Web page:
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Daniel Kaluuya Responds to Samuel L. Jackson's Criticism of 'Get Out' Casting

Daniel Kaluuya Responds to Samuel L. Jackson's Criticism of 'Get Out' Casting

Get Out star Daniel Kaluuya is responding to Samuel L. Jackson‘s criticism that the film, which has earned tons of praise from critics and fans alike, about British actors as African-Americans.

Samuel said in a recent interview, “I tend to wonder what that movie [Get Out] would have been with an American brother who really understands that.”

Daniel told GQ, “Big up Samuel L. Jackson, because here’s a guy who has broken down doors. He has done a lot so that we can do what we can do.”

“Here’s the thing about that critique, though. I’m dark-skinned, bro. When I’m around black people I’m made to feel “other” because I’m dark-skinned. I’ve had to wrestle with that, with people going “You’re too black.” Then I come to America and they say, “You’re not black enough.” I go to Uganda, I can’t speak the language. In India, I’m black. In the black community, I’m dark-skinned. In America, I’m British. Bro!,” Daniel continued.

Click inside to read the rest of Daniel’s answer…

[Black people in the UK], the people who are the reason I’m even about to have a career, had to live in a time where they went looking for housing and signs would say, “NO IRISH. NO DOGS. NO BLACKS.” That’s reality. Police would round up all these black people, get them in the back of a van, and wrap them in blankets so their bruises wouldn’t show when they beat them. That’s the history that London has gone through. The Brixton riots, the Tottenham riots, the 2011 riots, because black people were being killed by police. That’s what’s happening in London. But it’s not in the mainstream media. Those stories aren’t out there like that. So people get an idea of what they might think the experience is.

Let me say, I’m not trying to culture-vulture the thing. I empathize. That script spoke to me. I’ve been to Ugandan weddings, and funerals, and seen that cousin bring a white girl. That’s a thing in all communities. I really respect African American people. I just want to tell black stories.

This is the frustrating thing, bro—in order to prove that I can play this role, I have to open up about the trauma that I’ve experienced as a black person. I have to show off my struggle so that people accept that I’m black. No matter that every single room I go to I’m usually the darkest person there. You know what I’m saying? I kind of resent that mentality. I’m just an individual. You probably feel that as a writer, too. Just because you’re black, you taken and used to represent something. It mirrors what happens in the film.

I resent that I have to prove that I’m black. I don’t know what that is. I’m still processing it.

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Photos: Getty
Posted to: Daniel Kaluuya, Samuel L. Jackson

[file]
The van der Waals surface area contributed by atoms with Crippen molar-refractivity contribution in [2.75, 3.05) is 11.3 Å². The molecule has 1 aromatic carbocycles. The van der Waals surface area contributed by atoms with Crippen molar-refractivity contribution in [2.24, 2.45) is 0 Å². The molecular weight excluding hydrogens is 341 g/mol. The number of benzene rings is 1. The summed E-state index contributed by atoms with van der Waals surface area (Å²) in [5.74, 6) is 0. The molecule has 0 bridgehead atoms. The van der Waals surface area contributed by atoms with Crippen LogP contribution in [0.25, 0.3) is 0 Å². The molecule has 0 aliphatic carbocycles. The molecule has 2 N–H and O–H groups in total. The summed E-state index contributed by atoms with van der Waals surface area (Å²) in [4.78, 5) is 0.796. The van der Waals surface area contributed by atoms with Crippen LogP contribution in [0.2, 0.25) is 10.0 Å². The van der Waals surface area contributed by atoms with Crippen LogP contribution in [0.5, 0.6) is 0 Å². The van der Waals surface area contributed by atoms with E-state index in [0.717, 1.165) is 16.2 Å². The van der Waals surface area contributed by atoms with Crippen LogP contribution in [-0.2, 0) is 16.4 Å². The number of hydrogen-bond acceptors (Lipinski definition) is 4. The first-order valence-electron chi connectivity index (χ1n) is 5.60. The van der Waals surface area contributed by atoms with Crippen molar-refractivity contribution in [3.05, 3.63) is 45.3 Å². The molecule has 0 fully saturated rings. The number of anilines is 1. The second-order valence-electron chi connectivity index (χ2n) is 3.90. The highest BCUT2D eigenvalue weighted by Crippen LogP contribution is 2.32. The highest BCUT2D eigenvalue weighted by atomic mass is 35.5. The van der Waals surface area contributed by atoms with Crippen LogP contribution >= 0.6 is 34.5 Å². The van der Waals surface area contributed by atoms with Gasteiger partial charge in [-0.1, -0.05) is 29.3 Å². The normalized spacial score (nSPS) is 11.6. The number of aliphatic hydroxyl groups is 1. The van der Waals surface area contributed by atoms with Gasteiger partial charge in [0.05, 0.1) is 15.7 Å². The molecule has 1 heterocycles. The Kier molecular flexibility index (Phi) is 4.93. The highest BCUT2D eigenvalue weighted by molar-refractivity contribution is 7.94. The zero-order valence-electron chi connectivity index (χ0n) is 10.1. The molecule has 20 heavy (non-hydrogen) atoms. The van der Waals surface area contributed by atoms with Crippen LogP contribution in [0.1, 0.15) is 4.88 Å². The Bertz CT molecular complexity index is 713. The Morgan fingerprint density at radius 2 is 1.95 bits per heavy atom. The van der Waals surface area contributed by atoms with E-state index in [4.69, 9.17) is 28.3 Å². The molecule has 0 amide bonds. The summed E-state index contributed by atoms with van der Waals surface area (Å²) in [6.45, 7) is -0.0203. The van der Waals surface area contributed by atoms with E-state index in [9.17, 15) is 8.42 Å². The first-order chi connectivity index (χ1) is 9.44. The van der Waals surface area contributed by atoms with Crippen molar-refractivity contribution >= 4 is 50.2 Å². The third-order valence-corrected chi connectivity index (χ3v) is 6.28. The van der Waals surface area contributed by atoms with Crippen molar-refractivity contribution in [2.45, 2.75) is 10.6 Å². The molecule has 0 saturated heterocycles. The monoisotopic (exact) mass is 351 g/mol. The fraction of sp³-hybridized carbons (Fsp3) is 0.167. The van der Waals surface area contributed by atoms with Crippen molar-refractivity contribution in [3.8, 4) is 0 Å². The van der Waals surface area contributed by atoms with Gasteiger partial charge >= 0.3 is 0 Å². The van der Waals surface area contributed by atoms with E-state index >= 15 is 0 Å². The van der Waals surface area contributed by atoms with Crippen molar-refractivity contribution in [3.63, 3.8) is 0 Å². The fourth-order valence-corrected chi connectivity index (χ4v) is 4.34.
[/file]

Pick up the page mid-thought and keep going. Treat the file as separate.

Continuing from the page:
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  • Wendy

    What a well spoken human being. He is totally right.

  • Visitor

    I sympathize with him. He’s correct. Many so-called African Americans do not like dark-skinned people. I hear them say things like, Queen Latifa is dark. No she isn’t. The colorism that exists in these communities are no better than racism. How many dark-skinned black people are in television? Daniel, Lupita, Viola and a handful of others. No, dark skinned people do not feel represented and embraced by Beyonce types.

  • Sansa Squad

    such a thoughtful, intelligent response. good for him.

  • Sansa Squad

    such a thoughtful, intelligent response. good for him.

  • Anna

    “In order to prove that I can play this role, I have to open up about the trauma that I’ve experienced as a black person. I have to show off my struggle so that people accept that I’m black.”
    This really boils my blood. The fact that this poor guy had to utter those words annoy the shit out of me. What the hell Samuel? Black people in America aren’t the only ones who struggled. And it’s sick that he has to talk about how much shit he went through in order to be accepted.

    It’s like a hidden rule in hollywood. “You can’t be a minority actor or actress unless you’ve been oppressed in some way.”

    Him being too dark to play roles, and then being too British to play others is beyond stupid and I can see why it would be a struggle to get casted because of it. Every non-nepotism actor and actress goes through shit trying to get casted, how about as a fellow actor you give them credit for their acting skills instead of putting them down for where they come from?

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  • rubie

    Unfortunately, this was a ridiculous statement from Samuel Jackson, it happens to the best of us, maybe he was having a bad day….but I think what he meant was just keeping it American, NOT, the color of his skin. I’ve heard so many comments about British and Australian actors getting the majority of roles in Hollywood, but some people like me, just don’t really think about that, but I guess if you are an American actor, you do…